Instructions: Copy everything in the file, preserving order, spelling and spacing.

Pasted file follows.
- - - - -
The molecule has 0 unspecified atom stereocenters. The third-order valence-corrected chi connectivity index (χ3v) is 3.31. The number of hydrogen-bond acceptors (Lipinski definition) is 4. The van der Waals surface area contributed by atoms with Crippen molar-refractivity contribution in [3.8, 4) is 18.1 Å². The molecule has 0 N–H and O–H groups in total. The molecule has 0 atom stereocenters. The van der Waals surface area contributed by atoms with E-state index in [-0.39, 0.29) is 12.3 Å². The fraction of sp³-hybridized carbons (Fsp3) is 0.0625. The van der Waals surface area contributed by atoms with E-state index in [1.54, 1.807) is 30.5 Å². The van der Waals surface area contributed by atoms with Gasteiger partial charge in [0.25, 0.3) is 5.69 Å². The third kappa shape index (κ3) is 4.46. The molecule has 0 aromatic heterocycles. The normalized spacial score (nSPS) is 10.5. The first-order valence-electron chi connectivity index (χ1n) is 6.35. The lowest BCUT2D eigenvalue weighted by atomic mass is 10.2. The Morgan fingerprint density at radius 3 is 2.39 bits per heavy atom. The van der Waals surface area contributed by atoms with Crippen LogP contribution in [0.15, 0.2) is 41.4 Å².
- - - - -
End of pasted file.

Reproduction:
The molecule has 0 unspecified atom stereocenters. The third-order valence-corrected chi connectivity index (χ3v) is 3.31. The number of hydrogen-bond acceptors (Lipinski definition) is 4. The van der Waals surface area contributed by atoms with Crippen molar-refractivity contribution in [3.8, 4) is 18.1 Å². The molecule has 0 N–H and O–H groups in total. The molecule has 0 atom stereocenters. The van der Waals surface area contributed by atoms with E-state index in [-0.39, 0.29) is 12.3 Å². The fraction of sp³-hybridized carbons (Fsp3) is 0.0625. The van der Waals surface area contributed by atoms with E-state index in [1.54, 1.807) is 30.5 Å². The van der Waals surface area contributed by atoms with Gasteiger partial charge in [0.25, 0.3) is 5.69 Å². The third kappa shape index (κ3) is 4.46. The molecule has 0 aromatic heterocycles. The normalized spacial score (nSPS) is 10.5. The first-order valence-electron chi connectivity index (χ1n) is 6.35. The lowest BCUT2D eigenvalue weighted by atomic mass is 10.2. The Morgan fingerprint density at radius 3 is 2.39 bits per heavy atom. The van der Waals surface area contributed by atoms with Crippen LogP contribution in [0.15, 0.2) is 41.4 Å².